Blog by Steve Laug
I picked this pipe up from Pocatello, Idaho when my brother and I visited an older pipeman there who was selling some of his collection. It was a beautiful freehand pipe cut to maximize the amazing grain. The flame grain flows up the sides of the bowl and shank with great birdseye on the top and the bottom of the bowl and shank. It has a Cumberland stem with a briar insert centered in the saddle portion of the stem. There is also what appears to be an ivory or faux ivory ring that is integrated at the end of the saddle that sits against the shank when the pipe is inserted. The Cumberland tenon is part of the pipe and is funneled to direct the airflow from the shank to the stem.
The pipe is stamped on the underside of the shank Bjarne Nielsen over Handmade over In Denmark. There is a grade stamp B under the other stamping. The bowl was in very good shape though there was dust and grime over the surface of the bowl that was mixed in with the wax and gave the bowl a waxy almost sticky feel in the hand. The birdseye on the rim was hidden in the grime. There was a light cake in the bowl that I reamed out when I was visiting my brother so when I started working on it today there was nothing in the bowl. The stem was oxidized and also covered with the same waxy stickiness as the bowl. The briar insert was faded and light under the grime. The stem was obviously handmade and very well cut with a thin button. The pipe is amazingly light weight for a pipe this size. I have had many Bjarne pipes cross my work table over the years but all had been stamped only Bjarne or Bjarne Handmade. None of them had his full name stamped on it and none had a letter stamp which I assumed indicated the grade of the pipe. I did some research on Pipedia.com and found some helpful information on both the stamping of my pipe and the history of Bjarne Nielsen himself. I am including the link to the full article on Pipedia and also some pertinent sections of the article that I have edited for quick reference. https://pipedia.org/wiki/Bjarne
From the early 1990s Bjarne had seven pipemakers employed and the pipes were sold in no fewer than 32 countries. For more than six months each year, Bjarne traveled around the world to promote his pipes by meeting with dealers and customers. But sadly, it all ended in February 2008 when Bjarne, then 66 years old suffered a fatal heart attack. An unexpected blow fist of all to his family, but also to the pipemakers who had been working for him, and to all lovers of his pipes from around the world. And as no one was willing to take over, the Bjarne pipe died together with its creator.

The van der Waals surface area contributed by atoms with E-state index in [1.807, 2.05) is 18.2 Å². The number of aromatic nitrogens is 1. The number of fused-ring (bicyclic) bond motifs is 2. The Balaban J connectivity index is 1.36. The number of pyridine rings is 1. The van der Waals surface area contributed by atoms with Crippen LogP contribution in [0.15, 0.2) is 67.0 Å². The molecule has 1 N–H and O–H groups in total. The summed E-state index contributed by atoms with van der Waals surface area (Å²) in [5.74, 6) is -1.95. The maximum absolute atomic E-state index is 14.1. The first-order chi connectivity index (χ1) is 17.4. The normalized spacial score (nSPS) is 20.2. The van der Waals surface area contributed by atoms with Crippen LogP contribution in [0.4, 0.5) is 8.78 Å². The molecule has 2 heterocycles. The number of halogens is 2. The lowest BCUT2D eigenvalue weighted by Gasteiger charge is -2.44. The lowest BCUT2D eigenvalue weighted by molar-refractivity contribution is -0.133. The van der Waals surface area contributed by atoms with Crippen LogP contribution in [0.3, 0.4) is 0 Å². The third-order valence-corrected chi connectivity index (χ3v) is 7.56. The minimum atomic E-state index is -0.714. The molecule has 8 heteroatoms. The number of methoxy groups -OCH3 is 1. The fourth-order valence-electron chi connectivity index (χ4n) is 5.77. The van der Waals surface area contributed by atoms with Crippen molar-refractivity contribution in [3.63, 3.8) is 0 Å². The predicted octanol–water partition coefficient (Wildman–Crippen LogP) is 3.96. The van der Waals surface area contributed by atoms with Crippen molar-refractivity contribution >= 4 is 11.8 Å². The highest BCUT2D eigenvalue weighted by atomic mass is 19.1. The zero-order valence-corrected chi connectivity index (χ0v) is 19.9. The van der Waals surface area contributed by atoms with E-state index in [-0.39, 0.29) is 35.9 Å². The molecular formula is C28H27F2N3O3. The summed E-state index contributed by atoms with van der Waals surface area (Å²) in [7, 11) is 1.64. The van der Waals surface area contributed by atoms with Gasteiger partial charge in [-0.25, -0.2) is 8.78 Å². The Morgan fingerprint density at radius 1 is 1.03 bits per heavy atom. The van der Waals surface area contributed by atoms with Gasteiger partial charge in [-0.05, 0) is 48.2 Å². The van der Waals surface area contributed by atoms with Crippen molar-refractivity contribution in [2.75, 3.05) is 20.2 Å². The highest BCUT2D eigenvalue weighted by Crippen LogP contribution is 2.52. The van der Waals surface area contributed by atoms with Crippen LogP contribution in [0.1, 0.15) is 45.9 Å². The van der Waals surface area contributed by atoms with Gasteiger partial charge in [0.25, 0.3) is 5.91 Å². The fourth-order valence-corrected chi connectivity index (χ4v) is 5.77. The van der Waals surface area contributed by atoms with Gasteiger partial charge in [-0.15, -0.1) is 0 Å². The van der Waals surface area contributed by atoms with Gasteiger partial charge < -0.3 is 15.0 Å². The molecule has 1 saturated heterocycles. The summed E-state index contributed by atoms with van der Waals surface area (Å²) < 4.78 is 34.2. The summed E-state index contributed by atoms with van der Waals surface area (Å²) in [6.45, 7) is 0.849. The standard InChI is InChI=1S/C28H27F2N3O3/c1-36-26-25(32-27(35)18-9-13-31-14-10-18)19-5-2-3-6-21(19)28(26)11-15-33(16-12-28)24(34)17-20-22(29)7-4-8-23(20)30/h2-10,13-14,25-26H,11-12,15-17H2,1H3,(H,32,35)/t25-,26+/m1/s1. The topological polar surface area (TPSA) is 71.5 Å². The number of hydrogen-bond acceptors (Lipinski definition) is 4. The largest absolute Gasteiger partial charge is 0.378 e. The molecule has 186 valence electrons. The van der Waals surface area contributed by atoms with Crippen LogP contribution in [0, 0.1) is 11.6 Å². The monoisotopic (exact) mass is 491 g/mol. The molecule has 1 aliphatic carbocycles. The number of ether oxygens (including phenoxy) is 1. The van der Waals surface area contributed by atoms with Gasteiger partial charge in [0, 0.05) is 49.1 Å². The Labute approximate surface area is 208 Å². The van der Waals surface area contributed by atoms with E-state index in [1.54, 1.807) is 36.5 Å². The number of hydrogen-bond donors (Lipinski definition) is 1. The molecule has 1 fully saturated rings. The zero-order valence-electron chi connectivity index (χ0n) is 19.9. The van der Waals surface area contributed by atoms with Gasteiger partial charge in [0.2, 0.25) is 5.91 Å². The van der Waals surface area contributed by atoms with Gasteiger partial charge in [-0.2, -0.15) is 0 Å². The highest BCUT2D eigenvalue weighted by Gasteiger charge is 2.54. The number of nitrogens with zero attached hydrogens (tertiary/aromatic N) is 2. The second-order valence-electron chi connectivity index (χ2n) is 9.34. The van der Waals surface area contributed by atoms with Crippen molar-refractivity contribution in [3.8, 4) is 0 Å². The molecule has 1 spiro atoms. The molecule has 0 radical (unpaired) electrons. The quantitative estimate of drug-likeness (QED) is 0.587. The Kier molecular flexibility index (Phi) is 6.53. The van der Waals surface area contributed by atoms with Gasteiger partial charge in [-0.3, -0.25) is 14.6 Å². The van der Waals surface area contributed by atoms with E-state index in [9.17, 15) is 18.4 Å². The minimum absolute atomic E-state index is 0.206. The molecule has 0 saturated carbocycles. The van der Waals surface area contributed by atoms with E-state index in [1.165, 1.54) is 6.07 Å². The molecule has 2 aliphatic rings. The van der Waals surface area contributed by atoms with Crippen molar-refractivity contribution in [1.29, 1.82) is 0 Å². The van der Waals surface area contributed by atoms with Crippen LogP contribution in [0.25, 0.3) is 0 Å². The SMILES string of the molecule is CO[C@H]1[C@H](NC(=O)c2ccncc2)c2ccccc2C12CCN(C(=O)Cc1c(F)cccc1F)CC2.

Among the pipemakers that worked for Bjarne were Johs (for the lower priced high volume pieces), and makers like Ph. Vigen, Ole Bandholm and Tonni Nielsen for high grade pieces. The cheaper line was stamped “Bjarne” while the highest grades were stamped “Bjarne Nielsen” (never with the pipemakers’ name) and graded, from highest to lowest, by the letters: AX, A, B, C, D, E, F, G, H, I, and J.
Now I knew that the pipe I had was made before 2008 and could well have been made by Tonni Nielsen. The B stamping told me it was a fairly high grade pipe – third grade from the top AX grade. That makes sense when I look at the grain and also the way the pipe maker cut the pipe to maximize the lay of the grain on the bowl. I took a few photos of the pipe taken apart to show how the stem was made and to give a good look at the Cumberland under the oxidation. There were no tooth marks or chatter on the stem top or bottom.I scrubbed the sticky wax and grime off the bowl surface with Murphy’s Oil Soap on a cotton pad. I was surprised how much grit and grime came off the bowl. Some of what appeared to be nicks or scratches were in the thick wax coat on the bowl and once it was removed so were the marks in the surface. The grain really showed clearly once I rinsed off the soap on the bowl. I cleaned out the mortise and the airway in the shank and the stem with cotton swabs, pipe cleaners and alcohol. The stem was in such good shape under the wax, grime and oxidation that I wiped it down lightly with alcohol on a cotton pad and then went directly to the micromesh sanding pads. I wet sanded the stem with 1500-2400 grit pads and gave the stem a coat of Obsidian Oil. I dry sanded it with 3200-4000 grit pads and gave it another coat of oil. I finished by sanding it with 6000-12000 grit pads and gave it a final coat of Obsidian Oil. I set the stem aside to dry. I buffed the pipe and stem with Blue Diamond on the buffing wheel being careful to not buff the stamping on the underside of the shank. I gave the bowl and stem several coats of carnauba wax and buffed the pipe with a clean buffing pad. I hand buffed it with a microfibre cloth to deepen the shine. The finished pipe is shown in the photos below. It too will be available soon on the rebornpipes store. Send me a message or a response if you are interested. Thanks for looking.